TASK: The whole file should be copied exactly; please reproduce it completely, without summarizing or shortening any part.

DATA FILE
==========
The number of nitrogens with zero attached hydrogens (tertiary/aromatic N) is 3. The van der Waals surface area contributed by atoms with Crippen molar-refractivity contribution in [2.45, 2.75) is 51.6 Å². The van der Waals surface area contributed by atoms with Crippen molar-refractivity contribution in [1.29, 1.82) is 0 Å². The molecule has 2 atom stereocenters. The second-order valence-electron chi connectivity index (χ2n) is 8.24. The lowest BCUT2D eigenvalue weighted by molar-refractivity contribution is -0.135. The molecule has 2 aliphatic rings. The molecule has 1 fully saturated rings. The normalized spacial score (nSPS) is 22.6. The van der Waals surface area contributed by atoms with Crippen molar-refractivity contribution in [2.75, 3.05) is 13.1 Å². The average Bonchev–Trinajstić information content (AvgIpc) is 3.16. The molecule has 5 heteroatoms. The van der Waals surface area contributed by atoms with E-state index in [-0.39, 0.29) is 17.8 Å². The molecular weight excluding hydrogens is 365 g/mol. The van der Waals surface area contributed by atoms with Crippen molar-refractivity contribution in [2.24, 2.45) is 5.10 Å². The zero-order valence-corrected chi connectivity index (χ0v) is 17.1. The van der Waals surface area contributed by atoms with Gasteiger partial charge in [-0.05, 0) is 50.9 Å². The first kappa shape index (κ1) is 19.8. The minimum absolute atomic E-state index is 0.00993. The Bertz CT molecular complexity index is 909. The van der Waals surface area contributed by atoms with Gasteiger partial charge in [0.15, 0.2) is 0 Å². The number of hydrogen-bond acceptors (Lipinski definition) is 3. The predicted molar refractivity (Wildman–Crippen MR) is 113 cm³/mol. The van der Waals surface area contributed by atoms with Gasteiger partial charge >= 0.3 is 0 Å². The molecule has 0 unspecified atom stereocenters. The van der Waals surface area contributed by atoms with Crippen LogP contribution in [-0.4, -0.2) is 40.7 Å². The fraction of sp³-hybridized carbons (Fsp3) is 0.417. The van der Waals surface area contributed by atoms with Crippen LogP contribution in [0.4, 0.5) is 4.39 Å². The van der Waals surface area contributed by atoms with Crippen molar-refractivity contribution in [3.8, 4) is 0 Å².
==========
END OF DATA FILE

The number of nitrogens with zero attached hydrogens (tertiary/aromatic N) is 3. The van der Waals surface area contributed by atoms with Crippen molar-refractivity contribution in [2.45, 2.75) is 51.6 Å². The van der Waals surface area contributed by atoms with Crippen molar-refractivity contribution in [1.29, 1.82) is 0 Å². The molecule has 2 atom stereocenters. The second-order valence-electron chi connectivity index (χ2n) is 8.24. The lowest BCUT2D eigenvalue weighted by molar-refractivity contribution is -0.135. The molecule has 2 aliphatic rings. The molecule has 1 fully saturated rings. The normalized spacial score (nSPS) is 22.6. The van der Waals surface area contributed by atoms with Crippen molar-refractivity contribution in [2.75, 3.05) is 13.1 Å². The average Bonchev–Trinajstić information content (AvgIpc) is 3.16. The molecule has 5 heteroatoms. The van der Waals surface area contributed by atoms with E-state index in [-0.39, 0.29) is 17.8 Å². The molecular weight excluding hydrogens is 365 g/mol. The van der Waals surface area contributed by atoms with Crippen molar-refractivity contribution in [2.24, 2.45) is 5.10 Å². The zero-order valence-corrected chi connectivity index (χ0v) is 17.1. The van der Waals surface area contributed by atoms with Gasteiger partial charge in [-0.05, 0) is 50.9 Å². The first kappa shape index (κ1) is 19.8. The minimum absolute atomic E-state index is 0.00993. The Bertz CT molecular complexity index is 909. The van der Waals surface area contributed by atoms with Gasteiger partial charge in [0.15, 0.2) is 0 Å². The number of hydrogen-bond acceptors (Lipinski definition) is 3. The predicted molar refractivity (Wildman–Crippen MR) is 113 cm³/mol. The van der Waals surface area contributed by atoms with Gasteiger partial charge >= 0.3 is 0 Å². The molecule has 0 unspecified atom stereocenters. The van der Waals surface area contributed by atoms with Crippen LogP contribution in [-0.4, -0.2) is 40.7 Å². The fraction of sp³-hybridized carbons (Fsp3) is 0.417. The van der Waals surface area contributed by atoms with Crippen LogP contribution in [0.4, 0.5) is 4.39 Å². The van der Waals surface area contributed by atoms with Crippen molar-refractivity contribution in [3.8, 4) is 0 Å².